Just over 300 Syrian refugees with passports lining up to board the night ferry from the Greek island of Kos to Athens where they can be registered. Photo: UNHCR/S. Baltagiannis
“In the first five months of 2015, over 42,000 people arrived by sea to Greece, most of them refugees,” the Office of the UN High Commissioner for Refugees (UNHCR) said today. “This is six times the level of the same period last year (6,500) and almost the same as the total for all of 2014 (43,500).”
More than 90 per cent of the people arriving are from refugee-producing countries, principally Syria from where over 60 per cent of people came this year, followed by Afghanistan, Iraq, Somalia and Eritrea, UNHCR said.
“The refugees cross the eastern Aegean Sea from Turkey in small, flimsy boats and inflatable dinghies,” UNHCR spokesperson Melissa Fleming told the UN news briefing in Geneva, Switzerland.
“They are landing in as many as 15 different Greek islands or being rescued at sea by the Greek Coast Guard,” Ms. Fleming said. “The largest arrivals have been on Lesvos, Chios and Samos and the Dodecanese Islands, particularly Kos and Leros. Smaller numbers of refugees have also been crossing through Greece’s land border with Turkey at Evros.”
On Kos, where some 7,000 refugees have arrived so far this year, there are no official facilities for those awaiting registration, and conditions are particularly dire.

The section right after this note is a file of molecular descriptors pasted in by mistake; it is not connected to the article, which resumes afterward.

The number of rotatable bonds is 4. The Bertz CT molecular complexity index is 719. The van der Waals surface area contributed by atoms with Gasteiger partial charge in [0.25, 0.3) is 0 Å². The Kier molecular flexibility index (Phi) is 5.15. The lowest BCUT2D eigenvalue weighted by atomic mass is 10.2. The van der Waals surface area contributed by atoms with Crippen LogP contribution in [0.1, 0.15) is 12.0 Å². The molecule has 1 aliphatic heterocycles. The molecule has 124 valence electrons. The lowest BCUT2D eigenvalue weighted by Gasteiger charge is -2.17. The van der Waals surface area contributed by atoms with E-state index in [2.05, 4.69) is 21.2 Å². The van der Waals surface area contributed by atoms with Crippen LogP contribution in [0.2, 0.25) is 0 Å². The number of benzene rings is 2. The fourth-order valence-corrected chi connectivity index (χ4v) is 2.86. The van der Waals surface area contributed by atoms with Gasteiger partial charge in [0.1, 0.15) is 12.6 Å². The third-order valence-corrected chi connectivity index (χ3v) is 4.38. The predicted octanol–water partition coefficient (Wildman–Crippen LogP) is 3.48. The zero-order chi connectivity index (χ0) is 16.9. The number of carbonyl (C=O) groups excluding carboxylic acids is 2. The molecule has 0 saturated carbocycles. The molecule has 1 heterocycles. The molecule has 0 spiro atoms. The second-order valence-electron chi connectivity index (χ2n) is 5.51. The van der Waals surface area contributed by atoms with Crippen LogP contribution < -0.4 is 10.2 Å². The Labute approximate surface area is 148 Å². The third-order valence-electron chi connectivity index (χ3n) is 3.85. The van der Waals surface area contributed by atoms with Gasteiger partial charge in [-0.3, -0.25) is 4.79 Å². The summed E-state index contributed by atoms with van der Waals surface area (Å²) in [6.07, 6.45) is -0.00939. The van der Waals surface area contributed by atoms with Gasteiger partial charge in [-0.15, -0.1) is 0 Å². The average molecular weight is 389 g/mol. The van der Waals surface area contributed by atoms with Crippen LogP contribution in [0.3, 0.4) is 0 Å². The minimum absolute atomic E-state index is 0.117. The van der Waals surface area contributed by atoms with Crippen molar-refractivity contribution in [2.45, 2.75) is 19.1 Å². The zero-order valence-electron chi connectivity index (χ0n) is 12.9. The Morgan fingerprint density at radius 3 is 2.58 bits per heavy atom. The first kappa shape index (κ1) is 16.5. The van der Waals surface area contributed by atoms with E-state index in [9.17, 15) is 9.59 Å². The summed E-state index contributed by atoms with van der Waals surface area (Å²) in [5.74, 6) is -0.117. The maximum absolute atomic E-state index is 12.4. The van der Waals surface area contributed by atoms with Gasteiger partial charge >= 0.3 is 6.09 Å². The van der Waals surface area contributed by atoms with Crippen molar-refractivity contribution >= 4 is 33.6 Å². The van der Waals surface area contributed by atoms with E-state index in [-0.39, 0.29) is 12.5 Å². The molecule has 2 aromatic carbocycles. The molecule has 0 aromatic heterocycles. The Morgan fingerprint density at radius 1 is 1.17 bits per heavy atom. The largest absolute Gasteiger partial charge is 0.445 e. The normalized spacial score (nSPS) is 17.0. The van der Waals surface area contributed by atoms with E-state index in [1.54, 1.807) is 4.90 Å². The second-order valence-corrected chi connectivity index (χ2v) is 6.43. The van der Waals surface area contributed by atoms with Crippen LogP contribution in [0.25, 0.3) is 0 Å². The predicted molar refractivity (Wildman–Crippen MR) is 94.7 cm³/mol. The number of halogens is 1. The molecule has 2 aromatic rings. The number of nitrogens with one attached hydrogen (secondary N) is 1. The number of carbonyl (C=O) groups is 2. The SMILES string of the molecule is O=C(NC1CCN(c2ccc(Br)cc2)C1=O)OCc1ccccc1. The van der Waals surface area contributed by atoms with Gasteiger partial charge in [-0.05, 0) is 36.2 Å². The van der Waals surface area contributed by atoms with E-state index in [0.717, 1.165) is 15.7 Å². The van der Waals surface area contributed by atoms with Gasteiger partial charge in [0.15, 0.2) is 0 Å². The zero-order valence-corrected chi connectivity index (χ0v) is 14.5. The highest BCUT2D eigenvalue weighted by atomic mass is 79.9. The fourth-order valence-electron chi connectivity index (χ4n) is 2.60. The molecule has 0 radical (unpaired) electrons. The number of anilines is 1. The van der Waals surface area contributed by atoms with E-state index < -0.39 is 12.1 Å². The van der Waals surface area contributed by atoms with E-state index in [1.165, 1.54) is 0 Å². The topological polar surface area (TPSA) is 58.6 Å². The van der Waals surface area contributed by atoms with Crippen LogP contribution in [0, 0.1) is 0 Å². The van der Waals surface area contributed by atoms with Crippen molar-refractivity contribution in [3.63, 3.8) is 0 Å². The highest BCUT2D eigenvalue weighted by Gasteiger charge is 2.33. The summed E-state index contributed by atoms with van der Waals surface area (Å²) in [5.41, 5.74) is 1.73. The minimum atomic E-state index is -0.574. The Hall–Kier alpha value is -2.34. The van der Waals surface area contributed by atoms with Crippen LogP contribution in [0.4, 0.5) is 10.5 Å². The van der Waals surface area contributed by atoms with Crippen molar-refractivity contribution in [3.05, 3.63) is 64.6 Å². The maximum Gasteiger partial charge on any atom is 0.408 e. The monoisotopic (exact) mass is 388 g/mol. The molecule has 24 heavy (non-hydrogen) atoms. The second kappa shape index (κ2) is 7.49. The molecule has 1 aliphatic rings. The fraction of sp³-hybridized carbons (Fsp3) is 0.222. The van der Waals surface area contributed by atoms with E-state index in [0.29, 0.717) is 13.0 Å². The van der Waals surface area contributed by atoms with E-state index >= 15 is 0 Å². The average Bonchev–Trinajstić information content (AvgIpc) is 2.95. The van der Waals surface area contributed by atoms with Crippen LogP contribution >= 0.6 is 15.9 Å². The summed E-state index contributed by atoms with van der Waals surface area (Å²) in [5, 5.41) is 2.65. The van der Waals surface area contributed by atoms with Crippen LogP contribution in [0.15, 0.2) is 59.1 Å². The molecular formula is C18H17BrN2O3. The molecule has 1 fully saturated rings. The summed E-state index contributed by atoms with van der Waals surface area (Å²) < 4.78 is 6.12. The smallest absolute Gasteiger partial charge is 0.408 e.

“In the absence of alternatives, refugees have had to move into an abandoned hotel with no electricity or running water. Hundreds of women, children and men are sleeping in cramped and unsanitary conditions,” she said.
Ms. Fleming went on to say that the large numbers of refugees arriving has led to bottlenecks, as the authorities struggle to identify, register and fingerprint them.
“Refugees awaiting registration, including families with children, have no choice but to sleep in the open,” the spokesperson said. “In addition, many refugees landing on remote beaches, including elderly people and small children, have to walk for miles carrying their meagre belongings because of the lack of transport.”
“There is no regular provision of food or drinking water to refugees, unless they are accommodated in police-run facilities for registration and processing,” she said, noting that “in some of the islands, local volunteers have organised themselves spontaneously and have asked local restaurants and bakeries for food donations to distribute to the refugees who are sleeping rough or in unused buildings.”
To respond to the critical situation in the Greek islands, she said the refugee agency is increasing its personnel in Lesvos, Chios, Samos, Kos, Rhodes, Leros and Evros.
UNHCR is already helping local authorities to improve reception conditions, identify additional accommodation for refugees, provide legal information and counselling to new arrivals and distribute sleeping bags and mats, soap, sanitary towels and other relief items to the most needy.
As of the end of May, almost 90,000 refugees and migrants had crossed the Mediterranean in 2015, including some 46,500 who landed in Italy and the 42,000 in Greece. Smaller arrivals numbers have been recorded in Spain at 920 and Malta at 91, according to UNHCR, which also reported that1,850 refugees or migrants have died or are missing at sea.